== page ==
Withered and Weird: A Hallowe’en special
There are some things in life that occur without warning, reason nor sense. Things that no matter how much you hope to prepare for, will undoubtedly prove to be too overwhelming and result in complete capitulation and the sudden and deafening termination of all peace. One of these things is my friend, the heebiest jeebie and prince of pagans, Sir Hilary Harrison-Nairn.
I was just scratching off the previous day from our bespoke beeswax calendar when it dawned on me that the most terrifying date the year has to offer was fast approaching: invite day for the Harrison-Nairn Hallowe’en party!
As my wife Lillian was about to issue a tut after glancing at the calendar over my shoulder, the door bell rang and I made for the portal expecting to welcome a tall be-tweeded shape over the threshold. I was to be disappointed. In place of HH’s lolloping frame was instead that of an officer of the law, a look of knowing concern spread across his red face.
Gesturing for me to go with him, I donned my raincoat and hat. It turned out that a Wight or Ghast of some kind had been reported plaguing the cemetery and village shop late at night. Witnesses claimed the figure spoke in tongues and gesticulated wildly.
An idea of what we were to expect was already forming in my brain.
We approached the churchyard with Caution (a silly name for a police dog but she didn’t seem to mind). The rain bucketed in increasingly heavy streaks of near horizontal splatter.
Sudden whispered chatterings seemed to come from all around us. We swept the church yard with the torches, beams of light briefly illuminating the gravestones. And then we saw it. A long white shape disappearing around a set of tall memorials. We threw Caution to the wind and gave chase, the dog landing somewhere near the last known position of our quarry. Rounding the corner, we almost leapt from our skins as the torch light was broken by long thin fingers and arms, and a rapidly approaching billowing mass clattered into us.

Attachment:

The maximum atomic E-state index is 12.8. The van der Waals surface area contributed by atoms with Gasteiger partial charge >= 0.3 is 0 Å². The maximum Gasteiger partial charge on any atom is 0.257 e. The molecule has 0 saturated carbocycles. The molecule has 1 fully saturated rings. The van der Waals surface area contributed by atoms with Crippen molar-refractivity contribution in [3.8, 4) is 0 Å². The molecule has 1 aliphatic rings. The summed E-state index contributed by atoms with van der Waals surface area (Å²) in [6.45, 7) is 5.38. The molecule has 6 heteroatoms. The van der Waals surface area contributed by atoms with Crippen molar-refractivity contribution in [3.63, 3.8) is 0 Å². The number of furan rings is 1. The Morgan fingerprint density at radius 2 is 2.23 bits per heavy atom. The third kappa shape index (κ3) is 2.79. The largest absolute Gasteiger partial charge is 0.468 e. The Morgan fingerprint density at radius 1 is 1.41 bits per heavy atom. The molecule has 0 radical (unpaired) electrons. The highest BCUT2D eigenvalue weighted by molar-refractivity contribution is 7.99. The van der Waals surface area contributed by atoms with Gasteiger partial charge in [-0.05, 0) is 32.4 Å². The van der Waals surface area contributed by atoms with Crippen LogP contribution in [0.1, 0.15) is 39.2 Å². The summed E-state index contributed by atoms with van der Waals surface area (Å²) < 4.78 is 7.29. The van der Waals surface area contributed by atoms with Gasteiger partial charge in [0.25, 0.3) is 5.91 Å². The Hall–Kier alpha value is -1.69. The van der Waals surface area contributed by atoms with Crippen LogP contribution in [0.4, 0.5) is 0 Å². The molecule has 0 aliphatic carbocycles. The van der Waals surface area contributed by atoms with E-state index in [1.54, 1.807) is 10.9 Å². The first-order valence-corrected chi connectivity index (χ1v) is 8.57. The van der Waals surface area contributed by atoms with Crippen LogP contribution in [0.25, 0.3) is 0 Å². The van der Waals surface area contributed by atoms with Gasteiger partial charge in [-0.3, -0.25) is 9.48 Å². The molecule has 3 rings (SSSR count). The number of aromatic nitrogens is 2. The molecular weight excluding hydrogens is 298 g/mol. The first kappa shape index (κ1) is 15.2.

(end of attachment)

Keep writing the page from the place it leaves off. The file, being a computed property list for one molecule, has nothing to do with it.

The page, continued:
“Mutatni, hoynee mera van templom mey kell, vasharolni…”
Clad all in white and looking quite drawn was the babbling form of none other than my good friend Sir Hilary Harrison-Nairn. I reached and pulled a set of earphones from his head and instructed the officer to bring my friend to my house.
After a hot bath and a stirring cocoa I sat down with my friend and the constable.
“So you are learning Hungarian in your sleep, and because your wife has hidden your sweet stash, the combination of these situations has caused you to sleep shop. Is that it?”
“Sort of, old chap. Any lack of confectionery makes me loopy at the best of times, but the effect is certainly exacerbated by the language tape. One was getting told off for yabbering away during the day, so I did it at night…unfortunately it seems I’m getting quite good and my subconscious has begun seeking the locations the tape describes.”
“And when we found you, what were you saying?”
“‘Show me the way to the church please, I need to buy some cheese’’”
“And at three times the speed!” I interjected. “You’d sped it up to learn quicker, hadn’t you, old thing? That’s why you were running about so wildly.”
“Hungarian in a week, next is Galapogan Dutch!”
There was a pause.
“I’ll leave him with you.” The officer rose and bid farewell.
“I think we need to find another way for you to learn languages, HH.”
-HH and Honk would like to wish you all a vile and terrifying Hallowe’en.
– The Hungarian of what Nairn said is “mutasd meg az utat a templom kérem. Meg kell venni egy kis sajtot.”